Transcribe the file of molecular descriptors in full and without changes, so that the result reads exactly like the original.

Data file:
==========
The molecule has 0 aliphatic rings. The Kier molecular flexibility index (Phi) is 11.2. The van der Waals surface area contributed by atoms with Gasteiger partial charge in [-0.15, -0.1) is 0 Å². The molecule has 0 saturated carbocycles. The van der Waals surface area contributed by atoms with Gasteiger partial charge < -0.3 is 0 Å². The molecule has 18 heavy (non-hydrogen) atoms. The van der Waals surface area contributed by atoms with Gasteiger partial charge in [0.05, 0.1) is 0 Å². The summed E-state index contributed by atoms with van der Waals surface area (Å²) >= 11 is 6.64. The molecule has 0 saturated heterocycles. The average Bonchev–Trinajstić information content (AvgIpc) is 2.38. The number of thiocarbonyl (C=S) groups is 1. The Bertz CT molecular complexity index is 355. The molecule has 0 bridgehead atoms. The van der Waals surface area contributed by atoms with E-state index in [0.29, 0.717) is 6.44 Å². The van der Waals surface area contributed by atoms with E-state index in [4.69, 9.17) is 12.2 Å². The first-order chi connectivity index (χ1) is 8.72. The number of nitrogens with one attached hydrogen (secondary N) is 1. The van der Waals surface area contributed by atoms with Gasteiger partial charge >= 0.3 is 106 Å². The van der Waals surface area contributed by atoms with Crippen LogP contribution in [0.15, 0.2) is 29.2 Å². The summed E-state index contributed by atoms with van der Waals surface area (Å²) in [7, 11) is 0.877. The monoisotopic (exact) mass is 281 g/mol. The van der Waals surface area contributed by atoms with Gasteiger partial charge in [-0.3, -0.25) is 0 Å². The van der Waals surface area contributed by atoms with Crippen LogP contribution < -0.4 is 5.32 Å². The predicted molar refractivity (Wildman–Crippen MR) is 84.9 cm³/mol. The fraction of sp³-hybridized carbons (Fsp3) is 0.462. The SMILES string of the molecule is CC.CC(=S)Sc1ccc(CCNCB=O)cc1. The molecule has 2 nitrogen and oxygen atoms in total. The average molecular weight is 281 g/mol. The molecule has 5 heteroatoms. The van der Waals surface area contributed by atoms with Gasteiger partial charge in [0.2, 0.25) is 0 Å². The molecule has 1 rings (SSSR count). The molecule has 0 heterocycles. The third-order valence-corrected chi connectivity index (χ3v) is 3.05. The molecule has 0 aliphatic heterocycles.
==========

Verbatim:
The molecule has 0 aliphatic rings. The Kier molecular flexibility index (Phi) is 11.2. The van der Waals surface area contributed by atoms with Gasteiger partial charge in [-0.15, -0.1) is 0 Å². The molecule has 0 saturated carbocycles. The van der Waals surface area contributed by atoms with Gasteiger partial charge < -0.3 is 0 Å². The molecule has 18 heavy (non-hydrogen) atoms. The van der Waals surface area contributed by atoms with Gasteiger partial charge in [0.05, 0.1) is 0 Å². The summed E-state index contributed by atoms with van der Waals surface area (Å²) >= 11 is 6.64. The molecule has 0 saturated heterocycles. The average Bonchev–Trinajstić information content (AvgIpc) is 2.38. The number of thiocarbonyl (C=S) groups is 1. The Bertz CT molecular complexity index is 355. The molecule has 0 bridgehead atoms. The van der Waals surface area contributed by atoms with E-state index in [0.29, 0.717) is 6.44 Å². The van der Waals surface area contributed by atoms with E-state index in [4.69, 9.17) is 12.2 Å². The first-order chi connectivity index (χ1) is 8.72. The number of nitrogens with one attached hydrogen (secondary N) is 1. The van der Waals surface area contributed by atoms with Gasteiger partial charge >= 0.3 is 106 Å². The van der Waals surface area contributed by atoms with Crippen LogP contribution in [0.15, 0.2) is 29.2 Å². The summed E-state index contributed by atoms with van der Waals surface area (Å²) in [7, 11) is 0.877. The monoisotopic (exact) mass is 281 g/mol. The van der Waals surface area contributed by atoms with Gasteiger partial charge in [-0.3, -0.25) is 0 Å². The van der Waals surface area contributed by atoms with Crippen LogP contribution < -0.4 is 5.32 Å². The predicted molar refractivity (Wildman–Crippen MR) is 84.9 cm³/mol. The fraction of sp³-hybridized carbons (Fsp3) is 0.462. The SMILES string of the molecule is CC.CC(=S)Sc1ccc(CCNCB=O)cc1. The molecule has 2 nitrogen and oxygen atoms in total. The average molecular weight is 281 g/mol. The molecule has 5 heteroatoms. The van der Waals surface area contributed by atoms with Gasteiger partial charge in [0.2, 0.25) is 0 Å². The molecule has 1 rings (SSSR count). The molecule has 0 heterocycles. The third-order valence-corrected chi connectivity index (χ3v) is 3.05. The molecule has 0 aliphatic heterocycles.